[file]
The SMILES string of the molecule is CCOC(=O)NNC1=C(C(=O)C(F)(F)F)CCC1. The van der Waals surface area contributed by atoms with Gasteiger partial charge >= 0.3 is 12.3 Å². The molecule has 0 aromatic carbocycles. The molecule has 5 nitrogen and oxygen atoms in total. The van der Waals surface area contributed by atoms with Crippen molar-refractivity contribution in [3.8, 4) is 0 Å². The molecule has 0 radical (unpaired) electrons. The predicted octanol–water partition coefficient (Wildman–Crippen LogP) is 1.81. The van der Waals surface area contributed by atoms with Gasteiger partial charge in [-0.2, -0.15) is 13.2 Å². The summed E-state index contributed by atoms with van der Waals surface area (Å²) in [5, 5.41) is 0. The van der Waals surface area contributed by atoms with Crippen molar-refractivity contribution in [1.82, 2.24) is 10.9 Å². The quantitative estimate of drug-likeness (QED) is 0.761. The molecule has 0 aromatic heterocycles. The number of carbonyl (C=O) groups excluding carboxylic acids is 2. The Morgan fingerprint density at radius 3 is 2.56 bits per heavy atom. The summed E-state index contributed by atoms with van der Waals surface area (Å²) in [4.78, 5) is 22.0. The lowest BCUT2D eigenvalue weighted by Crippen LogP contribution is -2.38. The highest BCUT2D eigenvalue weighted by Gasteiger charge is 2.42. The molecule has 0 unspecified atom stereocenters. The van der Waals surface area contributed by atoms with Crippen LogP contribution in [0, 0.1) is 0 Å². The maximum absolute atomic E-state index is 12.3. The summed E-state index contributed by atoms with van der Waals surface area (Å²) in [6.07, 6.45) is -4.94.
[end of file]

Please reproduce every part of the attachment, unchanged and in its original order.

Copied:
The SMILES string of the molecule is CCOC(=O)NNC1=C(C(=O)C(F)(F)F)CCC1. The van der Waals surface area contributed by atoms with Gasteiger partial charge >= 0.3 is 12.3 Å². The molecule has 0 aromatic carbocycles. The molecule has 5 nitrogen and oxygen atoms in total. The van der Waals surface area contributed by atoms with Crippen molar-refractivity contribution in [3.8, 4) is 0 Å². The molecule has 0 radical (unpaired) electrons. The predicted octanol–water partition coefficient (Wildman–Crippen LogP) is 1.81. The van der Waals surface area contributed by atoms with Gasteiger partial charge in [-0.2, -0.15) is 13.2 Å². The summed E-state index contributed by atoms with van der Waals surface area (Å²) in [5, 5.41) is 0. The van der Waals surface area contributed by atoms with Crippen molar-refractivity contribution in [1.82, 2.24) is 10.9 Å². The quantitative estimate of drug-likeness (QED) is 0.761. The molecule has 0 aromatic heterocycles. The number of carbonyl (C=O) groups excluding carboxylic acids is 2. The Morgan fingerprint density at radius 3 is 2.56 bits per heavy atom. The summed E-state index contributed by atoms with van der Waals surface area (Å²) in [4.78, 5) is 22.0. The lowest BCUT2D eigenvalue weighted by Crippen LogP contribution is -2.38. The highest BCUT2D eigenvalue weighted by Gasteiger charge is 2.42. The molecule has 0 unspecified atom stereocenters. The van der Waals surface area contributed by atoms with Crippen LogP contribution in [0, 0.1) is 0 Å². The maximum absolute atomic E-state index is 12.3. The summed E-state index contributed by atoms with van der Waals surface area (Å²) in [6.07, 6.45) is -4.94.